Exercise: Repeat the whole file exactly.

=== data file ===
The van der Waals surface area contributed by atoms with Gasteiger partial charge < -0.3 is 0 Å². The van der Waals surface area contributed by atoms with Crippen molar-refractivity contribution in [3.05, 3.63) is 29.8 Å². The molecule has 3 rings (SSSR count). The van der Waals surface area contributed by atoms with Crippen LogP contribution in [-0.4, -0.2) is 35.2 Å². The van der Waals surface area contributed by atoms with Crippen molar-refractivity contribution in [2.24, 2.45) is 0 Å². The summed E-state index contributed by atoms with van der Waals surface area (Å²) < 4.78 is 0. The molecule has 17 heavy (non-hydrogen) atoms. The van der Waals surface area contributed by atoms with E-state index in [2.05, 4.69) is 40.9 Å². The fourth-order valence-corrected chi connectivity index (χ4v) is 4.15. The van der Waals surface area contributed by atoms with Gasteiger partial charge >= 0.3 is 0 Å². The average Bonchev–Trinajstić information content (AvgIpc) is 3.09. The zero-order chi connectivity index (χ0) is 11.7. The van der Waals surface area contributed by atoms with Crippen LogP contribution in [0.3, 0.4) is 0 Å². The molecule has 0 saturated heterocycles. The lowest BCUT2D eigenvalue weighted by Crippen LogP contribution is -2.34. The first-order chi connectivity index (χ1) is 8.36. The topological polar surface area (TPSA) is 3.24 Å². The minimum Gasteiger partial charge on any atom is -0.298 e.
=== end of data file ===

The van der Waals surface area contributed by atoms with Gasteiger partial charge < -0.3 is 0 Å². The van der Waals surface area contributed by atoms with Crippen molar-refractivity contribution in [3.05, 3.63) is 29.8 Å². The molecule has 3 rings (SSSR count). The van der Waals surface area contributed by atoms with Crippen LogP contribution in [-0.4, -0.2) is 35.2 Å². The van der Waals surface area contributed by atoms with Crippen molar-refractivity contribution in [2.24, 2.45) is 0 Å². The summed E-state index contributed by atoms with van der Waals surface area (Å²) < 4.78 is 0. The molecule has 17 heavy (non-hydrogen) atoms. The van der Waals surface area contributed by atoms with E-state index in [2.05, 4.69) is 40.9 Å². The fourth-order valence-corrected chi connectivity index (χ4v) is 4.15. The van der Waals surface area contributed by atoms with Gasteiger partial charge >= 0.3 is 0 Å². The average Bonchev–Trinajstić information content (AvgIpc) is 3.09. The zero-order chi connectivity index (χ0) is 11.7. The van der Waals surface area contributed by atoms with Crippen LogP contribution in [0.3, 0.4) is 0 Å². The molecule has 0 saturated heterocycles. The lowest BCUT2D eigenvalue weighted by Crippen LogP contribution is -2.34. The first-order chi connectivity index (χ1) is 8.36. The topological polar surface area (TPSA) is 3.24 Å². The minimum Gasteiger partial charge on any atom is -0.298 e.